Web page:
Work rules are not made to be broken or hastily revoked in pursuit of hoped-for savings.
Employees, whether unionized or not, always work under conditions — implicit or explicit — that affect both the productivity of their labor and the extent and efficiency of their use. Provisions that define a set of “work rules” are effectively the working conditions that guide employee production.
In general, rules involve a rough tradeoff between productivity and the value of the work. For example, forcing employees to work faster may increase output, but it will also likely decrease quality. Other rules, like the right to take coffee breaks, might enhance employee satisfaction, but in highly time-sensitive situations, lower productivity. Safety rules such as the wearing of protective clothing or working through a check-list of inspection items before beginning work protects the value of the work and worker, but will delay getting the job done. Still other rules, such as those governing the size of crews, the assignment of work hours, and the application of seniority, affect both the quality of a worker’s job experience and his or her productivity.
Changing these rules should be done very cautiously. The results of academic research designed to measure the effect of work rules reveals that depending on the types of rules and conditions of employment, expected savings are vastly overestimated. One problem with calls for rule changes is that they are too often solely attributed to an employer’s perceived need to lower costs. Even in unionized settings, employers have a comparative advantage in setting the rules regulating physical conditions, safety and health, work speeds, production methods, job design, technology use, and a host of personnel policies. The City of Chicago, like any private employer, would prefer setting work rules to lower the cost per unit of labor. In doing so, savings may be realized, but they would be unproductive if they came at the expense of the skill level of the work, or the quality or number of workers willing to do the job.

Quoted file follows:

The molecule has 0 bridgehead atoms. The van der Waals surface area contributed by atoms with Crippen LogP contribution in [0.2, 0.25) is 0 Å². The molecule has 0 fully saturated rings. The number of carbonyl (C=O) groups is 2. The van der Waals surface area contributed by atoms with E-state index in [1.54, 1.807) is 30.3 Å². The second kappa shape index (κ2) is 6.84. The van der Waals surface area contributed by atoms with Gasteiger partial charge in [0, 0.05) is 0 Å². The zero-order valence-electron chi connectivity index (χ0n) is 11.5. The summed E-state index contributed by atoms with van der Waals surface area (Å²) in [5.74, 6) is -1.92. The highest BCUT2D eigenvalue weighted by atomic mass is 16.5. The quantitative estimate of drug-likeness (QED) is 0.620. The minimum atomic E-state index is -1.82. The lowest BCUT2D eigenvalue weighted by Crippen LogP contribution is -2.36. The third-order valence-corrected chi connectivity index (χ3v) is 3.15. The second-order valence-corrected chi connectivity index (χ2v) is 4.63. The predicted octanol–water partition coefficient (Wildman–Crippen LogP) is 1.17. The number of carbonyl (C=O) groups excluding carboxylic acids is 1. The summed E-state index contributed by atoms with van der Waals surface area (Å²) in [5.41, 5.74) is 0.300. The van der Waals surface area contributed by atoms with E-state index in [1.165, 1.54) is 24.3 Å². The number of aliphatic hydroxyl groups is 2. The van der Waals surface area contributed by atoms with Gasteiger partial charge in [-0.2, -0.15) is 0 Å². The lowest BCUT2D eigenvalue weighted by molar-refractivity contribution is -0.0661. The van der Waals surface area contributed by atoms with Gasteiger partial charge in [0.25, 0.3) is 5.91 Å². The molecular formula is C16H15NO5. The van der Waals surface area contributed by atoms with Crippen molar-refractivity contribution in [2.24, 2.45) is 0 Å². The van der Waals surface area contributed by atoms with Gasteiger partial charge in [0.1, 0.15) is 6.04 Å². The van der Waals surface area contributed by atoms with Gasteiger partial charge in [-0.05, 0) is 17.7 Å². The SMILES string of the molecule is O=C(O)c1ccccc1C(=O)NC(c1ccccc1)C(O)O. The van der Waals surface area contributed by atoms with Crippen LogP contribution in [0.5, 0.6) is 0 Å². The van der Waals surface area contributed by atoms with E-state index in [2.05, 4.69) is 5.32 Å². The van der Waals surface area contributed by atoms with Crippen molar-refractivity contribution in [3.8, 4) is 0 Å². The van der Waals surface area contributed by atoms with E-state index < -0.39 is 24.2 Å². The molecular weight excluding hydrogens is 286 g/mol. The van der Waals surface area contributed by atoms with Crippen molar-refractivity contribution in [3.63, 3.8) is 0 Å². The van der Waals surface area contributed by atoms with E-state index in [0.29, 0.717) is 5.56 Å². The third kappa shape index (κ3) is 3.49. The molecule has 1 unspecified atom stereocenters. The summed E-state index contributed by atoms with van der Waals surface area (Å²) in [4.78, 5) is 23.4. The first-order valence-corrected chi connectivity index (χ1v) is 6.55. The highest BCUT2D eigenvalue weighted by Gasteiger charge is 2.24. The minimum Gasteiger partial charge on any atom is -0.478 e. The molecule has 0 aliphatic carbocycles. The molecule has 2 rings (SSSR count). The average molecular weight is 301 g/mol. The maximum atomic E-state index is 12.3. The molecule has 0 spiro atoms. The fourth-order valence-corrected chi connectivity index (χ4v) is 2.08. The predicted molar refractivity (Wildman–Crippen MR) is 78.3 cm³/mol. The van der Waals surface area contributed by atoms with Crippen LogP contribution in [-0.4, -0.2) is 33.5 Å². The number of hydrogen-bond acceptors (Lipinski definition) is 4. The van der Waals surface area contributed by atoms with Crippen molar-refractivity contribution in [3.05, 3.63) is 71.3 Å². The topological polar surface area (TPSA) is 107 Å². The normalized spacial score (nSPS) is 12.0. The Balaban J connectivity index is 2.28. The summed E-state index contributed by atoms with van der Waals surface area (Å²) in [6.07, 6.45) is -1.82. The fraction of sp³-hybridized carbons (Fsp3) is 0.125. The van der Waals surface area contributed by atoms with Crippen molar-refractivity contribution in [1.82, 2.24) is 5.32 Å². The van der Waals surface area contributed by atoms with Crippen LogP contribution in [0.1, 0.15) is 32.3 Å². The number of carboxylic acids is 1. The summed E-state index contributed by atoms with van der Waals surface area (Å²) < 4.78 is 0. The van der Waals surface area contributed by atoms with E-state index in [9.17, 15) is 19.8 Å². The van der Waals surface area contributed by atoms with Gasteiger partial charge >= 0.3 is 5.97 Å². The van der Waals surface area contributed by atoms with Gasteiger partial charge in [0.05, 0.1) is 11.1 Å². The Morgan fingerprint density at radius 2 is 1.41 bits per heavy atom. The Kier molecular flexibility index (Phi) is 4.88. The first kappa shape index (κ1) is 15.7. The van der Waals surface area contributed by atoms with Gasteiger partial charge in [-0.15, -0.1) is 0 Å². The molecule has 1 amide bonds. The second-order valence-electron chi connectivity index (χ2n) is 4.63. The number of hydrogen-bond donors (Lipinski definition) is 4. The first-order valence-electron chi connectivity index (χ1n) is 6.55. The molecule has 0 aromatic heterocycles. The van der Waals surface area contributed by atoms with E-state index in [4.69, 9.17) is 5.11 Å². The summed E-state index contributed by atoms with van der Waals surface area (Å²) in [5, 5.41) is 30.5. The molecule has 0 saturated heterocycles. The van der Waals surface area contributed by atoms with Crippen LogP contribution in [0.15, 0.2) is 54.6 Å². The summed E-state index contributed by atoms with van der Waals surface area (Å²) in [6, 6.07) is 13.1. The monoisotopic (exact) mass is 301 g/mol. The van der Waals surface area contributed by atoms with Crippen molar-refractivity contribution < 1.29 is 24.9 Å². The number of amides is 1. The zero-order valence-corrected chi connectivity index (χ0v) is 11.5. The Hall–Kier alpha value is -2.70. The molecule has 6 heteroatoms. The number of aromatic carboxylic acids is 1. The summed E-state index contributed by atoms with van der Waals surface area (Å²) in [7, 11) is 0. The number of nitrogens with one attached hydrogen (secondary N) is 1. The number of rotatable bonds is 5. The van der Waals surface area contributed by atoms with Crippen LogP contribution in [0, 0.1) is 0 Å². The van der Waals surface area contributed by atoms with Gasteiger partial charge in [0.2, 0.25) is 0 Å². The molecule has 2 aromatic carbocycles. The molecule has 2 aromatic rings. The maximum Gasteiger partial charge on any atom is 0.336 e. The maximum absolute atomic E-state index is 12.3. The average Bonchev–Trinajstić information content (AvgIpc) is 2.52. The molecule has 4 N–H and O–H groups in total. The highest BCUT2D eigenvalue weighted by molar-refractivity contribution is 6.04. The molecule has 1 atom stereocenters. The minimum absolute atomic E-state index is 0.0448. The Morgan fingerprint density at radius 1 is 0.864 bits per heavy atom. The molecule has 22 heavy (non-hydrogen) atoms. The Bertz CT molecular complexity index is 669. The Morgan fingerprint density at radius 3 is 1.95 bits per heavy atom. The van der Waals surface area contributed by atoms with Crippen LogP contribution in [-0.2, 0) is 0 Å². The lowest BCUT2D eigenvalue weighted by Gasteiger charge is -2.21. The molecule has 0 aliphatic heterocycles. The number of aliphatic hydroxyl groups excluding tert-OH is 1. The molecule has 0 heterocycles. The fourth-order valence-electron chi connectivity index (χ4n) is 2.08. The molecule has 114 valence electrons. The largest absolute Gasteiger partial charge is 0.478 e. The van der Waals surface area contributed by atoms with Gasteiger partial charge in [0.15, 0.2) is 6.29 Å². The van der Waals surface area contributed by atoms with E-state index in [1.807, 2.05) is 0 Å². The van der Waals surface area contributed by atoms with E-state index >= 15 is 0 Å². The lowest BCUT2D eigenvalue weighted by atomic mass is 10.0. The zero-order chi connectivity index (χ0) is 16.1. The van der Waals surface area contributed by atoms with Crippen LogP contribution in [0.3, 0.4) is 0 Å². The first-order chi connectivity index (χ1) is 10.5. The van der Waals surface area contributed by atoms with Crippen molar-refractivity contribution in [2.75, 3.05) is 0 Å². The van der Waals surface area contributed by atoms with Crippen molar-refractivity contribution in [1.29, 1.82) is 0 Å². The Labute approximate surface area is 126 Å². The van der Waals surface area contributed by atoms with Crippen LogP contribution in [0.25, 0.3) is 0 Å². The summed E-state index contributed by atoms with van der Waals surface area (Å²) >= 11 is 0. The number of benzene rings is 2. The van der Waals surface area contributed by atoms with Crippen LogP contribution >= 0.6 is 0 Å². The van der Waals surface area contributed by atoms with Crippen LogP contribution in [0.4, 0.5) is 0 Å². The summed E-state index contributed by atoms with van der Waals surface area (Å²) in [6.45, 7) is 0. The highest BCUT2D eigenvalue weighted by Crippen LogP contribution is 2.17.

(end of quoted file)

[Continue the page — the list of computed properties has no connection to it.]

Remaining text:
Rules should be negotiated to maximize the joint benefit of workers and employers. Doing so requires balancing cost with a preservation of jobs that require useful skills, provide the security of full-time employment, and work done in a safe and healthy environment.
Robert Bruno is a professor of labor and employment relations at the University of Illinois at Urbana-Champaign.